Anthony has specialised in international asset recovery for over 25 years and has a number of groundbreaking cases to his name, which often involves obtaining freezing, search and disclosure orders in multiple jurisdictions at any one time. He acts for international financial organisations and corporates. He is a founding member of the Commercial Fraud Lawyers Association and the English representative of FraudNet, the ICC global network of specialist asset recovery lawyers.
What do you enjoy most about working in the asset recovery space?
The opportunity to unravel carefully constructed and complex international structures that are created by determined fraudsters to hide assets.
What did you find most challenging about entering the asset recovery market?
The fact that asset recovery is so very different from commercial litigation. While the same rules apply, the fact that you are dealing with a defendant who is unlikely to comply with them means that you have to be constantly looking for effective remedies that can be policed and enforced where there are breaches.
How do you overcome the challenge of a lack of direct evidence in asset recovery cases?
Courts recognise that evidence of wrongdoing and ownership of assets may need to be inferred as defendants distance themselves from their acts of wrongdoing and their ownership of assets. Persuading a court to draw such inferences requires the establishment of primary facts from which the court can draw them. It is therefore important to collate the necessary information (whether by means of disclosure orders, investigators, forensic experts) to enable the correct factual matrix to be built.
What effect has the rise in unexplained wealth orders and US sanctions had on the market?
The impact of sanctions has resulted in US firms acting for clients on the US sanctions list in English proceedings terminating those engagements. It is likely that unexplained wealth orders will be the subject of challenges as the principles behind them are tested to ensure they are compatible with the law.
In what ways have enforcing costs orders become more complex?
The rise of funders makes this an interesting area, in both seeking security for costs and enforcing costs orders, as there are competing interests in ensuring access to justice and seeking to protect successful defendants.
Which case has been your most memorable and why?
Most recently, we obtained a judgment for a bank on the basis that the defendant procured the misrepresentations made to it by the borrower’s employees. This was in circumstances where there was no direct documentary evidence to establish this fact. The case represented the culmination of over five years’ work planning and implementing a strategy that successfully surmounted numerous obstacles that stood in the way of the claim and the eventual judgment.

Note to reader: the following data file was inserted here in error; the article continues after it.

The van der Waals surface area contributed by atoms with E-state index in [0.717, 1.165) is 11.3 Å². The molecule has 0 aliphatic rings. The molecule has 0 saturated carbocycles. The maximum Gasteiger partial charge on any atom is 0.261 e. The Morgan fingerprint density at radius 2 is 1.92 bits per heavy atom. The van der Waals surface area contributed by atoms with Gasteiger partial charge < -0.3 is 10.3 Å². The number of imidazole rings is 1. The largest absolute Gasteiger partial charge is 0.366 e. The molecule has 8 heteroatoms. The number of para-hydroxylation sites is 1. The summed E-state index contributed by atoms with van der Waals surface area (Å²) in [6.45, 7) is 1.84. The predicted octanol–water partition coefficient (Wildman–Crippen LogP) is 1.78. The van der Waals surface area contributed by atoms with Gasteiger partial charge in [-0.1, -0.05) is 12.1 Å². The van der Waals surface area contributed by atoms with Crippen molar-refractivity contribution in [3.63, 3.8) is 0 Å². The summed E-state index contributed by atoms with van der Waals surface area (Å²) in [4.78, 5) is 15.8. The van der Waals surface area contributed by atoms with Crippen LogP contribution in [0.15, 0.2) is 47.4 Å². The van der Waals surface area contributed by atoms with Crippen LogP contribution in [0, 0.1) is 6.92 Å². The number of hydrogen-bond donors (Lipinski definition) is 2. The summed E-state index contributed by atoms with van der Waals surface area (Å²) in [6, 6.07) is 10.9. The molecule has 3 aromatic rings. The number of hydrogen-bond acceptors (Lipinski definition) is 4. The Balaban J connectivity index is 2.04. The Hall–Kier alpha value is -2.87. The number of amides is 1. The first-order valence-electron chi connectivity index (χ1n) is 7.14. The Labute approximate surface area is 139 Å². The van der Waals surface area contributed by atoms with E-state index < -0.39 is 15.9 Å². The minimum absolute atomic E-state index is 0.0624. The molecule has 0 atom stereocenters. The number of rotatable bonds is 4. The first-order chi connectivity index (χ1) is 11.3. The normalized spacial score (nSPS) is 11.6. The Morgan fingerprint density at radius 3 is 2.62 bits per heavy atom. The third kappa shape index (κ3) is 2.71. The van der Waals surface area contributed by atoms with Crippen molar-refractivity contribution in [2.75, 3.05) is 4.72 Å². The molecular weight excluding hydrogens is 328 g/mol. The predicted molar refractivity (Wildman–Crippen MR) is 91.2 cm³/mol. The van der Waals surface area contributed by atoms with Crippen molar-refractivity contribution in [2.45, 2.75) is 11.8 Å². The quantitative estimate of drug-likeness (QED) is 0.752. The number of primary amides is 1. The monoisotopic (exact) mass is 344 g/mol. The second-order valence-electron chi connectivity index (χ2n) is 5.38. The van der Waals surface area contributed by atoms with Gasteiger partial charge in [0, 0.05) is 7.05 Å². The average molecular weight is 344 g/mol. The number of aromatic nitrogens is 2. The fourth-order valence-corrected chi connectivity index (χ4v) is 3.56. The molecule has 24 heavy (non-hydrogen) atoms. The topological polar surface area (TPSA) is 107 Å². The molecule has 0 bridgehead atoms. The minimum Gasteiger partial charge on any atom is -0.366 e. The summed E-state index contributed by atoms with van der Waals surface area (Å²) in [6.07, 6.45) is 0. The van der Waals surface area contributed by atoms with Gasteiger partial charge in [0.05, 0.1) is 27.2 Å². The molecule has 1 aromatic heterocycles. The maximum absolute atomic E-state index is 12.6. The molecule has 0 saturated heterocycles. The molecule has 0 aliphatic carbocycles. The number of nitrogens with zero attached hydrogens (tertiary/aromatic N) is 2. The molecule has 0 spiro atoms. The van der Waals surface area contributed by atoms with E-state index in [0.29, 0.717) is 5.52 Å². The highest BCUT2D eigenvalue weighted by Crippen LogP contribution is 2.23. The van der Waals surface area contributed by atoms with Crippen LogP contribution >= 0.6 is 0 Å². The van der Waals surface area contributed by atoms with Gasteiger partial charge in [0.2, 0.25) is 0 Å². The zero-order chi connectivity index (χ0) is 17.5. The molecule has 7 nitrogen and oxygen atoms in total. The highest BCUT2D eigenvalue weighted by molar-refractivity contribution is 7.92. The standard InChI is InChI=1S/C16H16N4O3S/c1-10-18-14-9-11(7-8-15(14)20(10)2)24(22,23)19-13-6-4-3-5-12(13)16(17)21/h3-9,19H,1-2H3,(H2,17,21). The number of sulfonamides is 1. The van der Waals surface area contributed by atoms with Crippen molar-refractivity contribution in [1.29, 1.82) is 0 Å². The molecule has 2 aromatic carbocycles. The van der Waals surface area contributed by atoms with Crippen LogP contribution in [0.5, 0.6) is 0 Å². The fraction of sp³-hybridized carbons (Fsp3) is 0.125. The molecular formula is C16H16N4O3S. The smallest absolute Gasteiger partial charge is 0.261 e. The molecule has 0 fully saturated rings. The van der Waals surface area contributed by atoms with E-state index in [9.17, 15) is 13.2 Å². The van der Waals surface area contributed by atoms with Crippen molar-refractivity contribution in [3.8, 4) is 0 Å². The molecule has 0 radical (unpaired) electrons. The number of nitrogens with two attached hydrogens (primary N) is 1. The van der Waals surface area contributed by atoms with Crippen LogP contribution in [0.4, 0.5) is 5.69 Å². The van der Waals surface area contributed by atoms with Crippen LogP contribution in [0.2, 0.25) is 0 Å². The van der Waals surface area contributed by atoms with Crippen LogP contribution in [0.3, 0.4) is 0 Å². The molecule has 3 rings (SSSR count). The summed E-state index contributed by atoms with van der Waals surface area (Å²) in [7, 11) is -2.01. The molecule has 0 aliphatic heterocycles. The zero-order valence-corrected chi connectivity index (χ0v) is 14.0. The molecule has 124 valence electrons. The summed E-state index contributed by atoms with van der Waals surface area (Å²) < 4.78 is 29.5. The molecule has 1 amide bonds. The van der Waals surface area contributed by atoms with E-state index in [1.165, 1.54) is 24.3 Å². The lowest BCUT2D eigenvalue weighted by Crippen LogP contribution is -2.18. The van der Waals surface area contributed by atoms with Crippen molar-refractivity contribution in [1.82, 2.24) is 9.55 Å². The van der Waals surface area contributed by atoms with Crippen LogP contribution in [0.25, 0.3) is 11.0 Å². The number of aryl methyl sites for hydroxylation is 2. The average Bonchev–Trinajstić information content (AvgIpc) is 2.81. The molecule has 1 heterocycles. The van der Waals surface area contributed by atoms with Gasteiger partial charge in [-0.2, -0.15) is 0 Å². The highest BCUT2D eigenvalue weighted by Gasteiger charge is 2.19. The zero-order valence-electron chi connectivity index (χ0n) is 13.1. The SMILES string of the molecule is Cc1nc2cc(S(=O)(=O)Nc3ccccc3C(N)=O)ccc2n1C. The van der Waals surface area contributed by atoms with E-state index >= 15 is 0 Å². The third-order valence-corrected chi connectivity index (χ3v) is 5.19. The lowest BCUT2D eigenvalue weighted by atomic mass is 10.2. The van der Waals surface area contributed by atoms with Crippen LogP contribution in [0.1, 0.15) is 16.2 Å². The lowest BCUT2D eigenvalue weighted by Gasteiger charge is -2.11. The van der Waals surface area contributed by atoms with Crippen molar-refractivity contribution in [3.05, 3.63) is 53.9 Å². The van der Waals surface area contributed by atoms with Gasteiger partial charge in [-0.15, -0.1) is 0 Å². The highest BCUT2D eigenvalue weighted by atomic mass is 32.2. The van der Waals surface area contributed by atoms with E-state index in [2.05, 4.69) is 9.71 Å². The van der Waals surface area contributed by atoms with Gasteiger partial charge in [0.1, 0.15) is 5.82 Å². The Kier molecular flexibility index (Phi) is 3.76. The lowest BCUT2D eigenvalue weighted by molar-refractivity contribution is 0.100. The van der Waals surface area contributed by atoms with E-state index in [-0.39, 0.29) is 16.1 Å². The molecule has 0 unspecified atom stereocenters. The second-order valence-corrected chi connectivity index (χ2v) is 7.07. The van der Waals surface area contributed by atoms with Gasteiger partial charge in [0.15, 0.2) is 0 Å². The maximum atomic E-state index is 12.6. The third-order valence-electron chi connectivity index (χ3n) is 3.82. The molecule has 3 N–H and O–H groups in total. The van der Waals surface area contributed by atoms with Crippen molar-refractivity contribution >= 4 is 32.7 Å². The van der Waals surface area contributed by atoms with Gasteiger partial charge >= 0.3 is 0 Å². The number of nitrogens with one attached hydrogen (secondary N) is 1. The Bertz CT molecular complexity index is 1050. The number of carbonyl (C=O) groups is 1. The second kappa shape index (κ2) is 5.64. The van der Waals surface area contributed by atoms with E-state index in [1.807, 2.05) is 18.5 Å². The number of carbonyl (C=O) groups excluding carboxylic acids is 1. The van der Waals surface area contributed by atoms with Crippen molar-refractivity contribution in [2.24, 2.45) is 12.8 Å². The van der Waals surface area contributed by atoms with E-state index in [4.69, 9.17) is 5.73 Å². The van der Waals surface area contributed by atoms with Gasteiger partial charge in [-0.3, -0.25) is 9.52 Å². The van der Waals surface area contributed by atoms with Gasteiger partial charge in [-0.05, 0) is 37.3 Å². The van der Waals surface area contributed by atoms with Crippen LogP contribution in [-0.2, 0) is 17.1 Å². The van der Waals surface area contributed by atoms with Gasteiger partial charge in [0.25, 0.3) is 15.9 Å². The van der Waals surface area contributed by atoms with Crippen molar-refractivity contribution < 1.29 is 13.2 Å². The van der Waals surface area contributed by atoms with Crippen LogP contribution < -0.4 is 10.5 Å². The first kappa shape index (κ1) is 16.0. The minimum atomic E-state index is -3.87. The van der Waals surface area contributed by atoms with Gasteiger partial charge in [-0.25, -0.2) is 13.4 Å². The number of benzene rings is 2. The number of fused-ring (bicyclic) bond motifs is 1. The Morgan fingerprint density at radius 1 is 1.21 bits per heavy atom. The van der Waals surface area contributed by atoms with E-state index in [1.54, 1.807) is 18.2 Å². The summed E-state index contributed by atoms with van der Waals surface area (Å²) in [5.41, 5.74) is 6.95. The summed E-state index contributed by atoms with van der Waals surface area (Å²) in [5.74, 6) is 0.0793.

Where do you think the future of the practice area lies?
Effective international cooperation will continue to be a fundamental aspect of successful asset recovery. AI is becoming an increasingly important tool in identifying the commission and operation of fraud and the parties to be targeted; in the identification of assets; and in being able to offer cost-effective solutions.
Your career has been very distinguished so far. What would you like to achieve that you haven’t already?
The consequences of fraud are devasting for both the victim and the wider community. While intended to be part of the solution, technology risks exacerbating the problem. Continuing to drive asset recovery as part of the deterrent and contributing to the overall fight against fraud are the goals I would like to achieve.
Anthony Riem is praised as “a fighter for his clients" and "a specialist asset tracer" who is “always seeking to innovate”.
Anthony has specialised in international asset investigation and recovery for over 25 years and is recognised in Chambers, The Legal 500 and Who’s Who Legal as a leading expert in this area. In 2016, he was named as one of the five most highly regarded asset recovery lawyers in Europe. He is the English representative of Fraudnet, the ICC's global network of asset recovery specialists, founding member of the Commercial Fraud Lawyers Association and member of the Law Society working party on civil fraud.
The directories describe Anthony as a “stellar practitioner” who “navigates complex structures and transactions with ease”, a “wonderful operator with particular expertise dealing with, and against, offshore firms”, “tremendous” and “great for complicated cases” with “magnificent client handling skills” whilst being “very energetic and active in pursuing his goals”.
Anthony’s cases often involve the management and co-ordination of proceedings in several jurisdictions at any one time, and many have been high profile, ground-breaking in England and abroad and reported in the legal press. He is currently leading the international enforcement of a US$600 million judgment, having successfully defended a client in a US$100 million claim where the court found the claimant had been paid to give untrue evidence about his client.
The directories have identified PCB as a leading litigation practice, describing the team as “constantly appearing in high quality work", “simply outstanding”, “extremely skilled” and a “highly regarded litigation boutique”. The Times describe PCB as "solicitors to the banking community" and “operating across a global landscape, recovering and protecting clients’ assets over borders and through multiple jurisdictions”.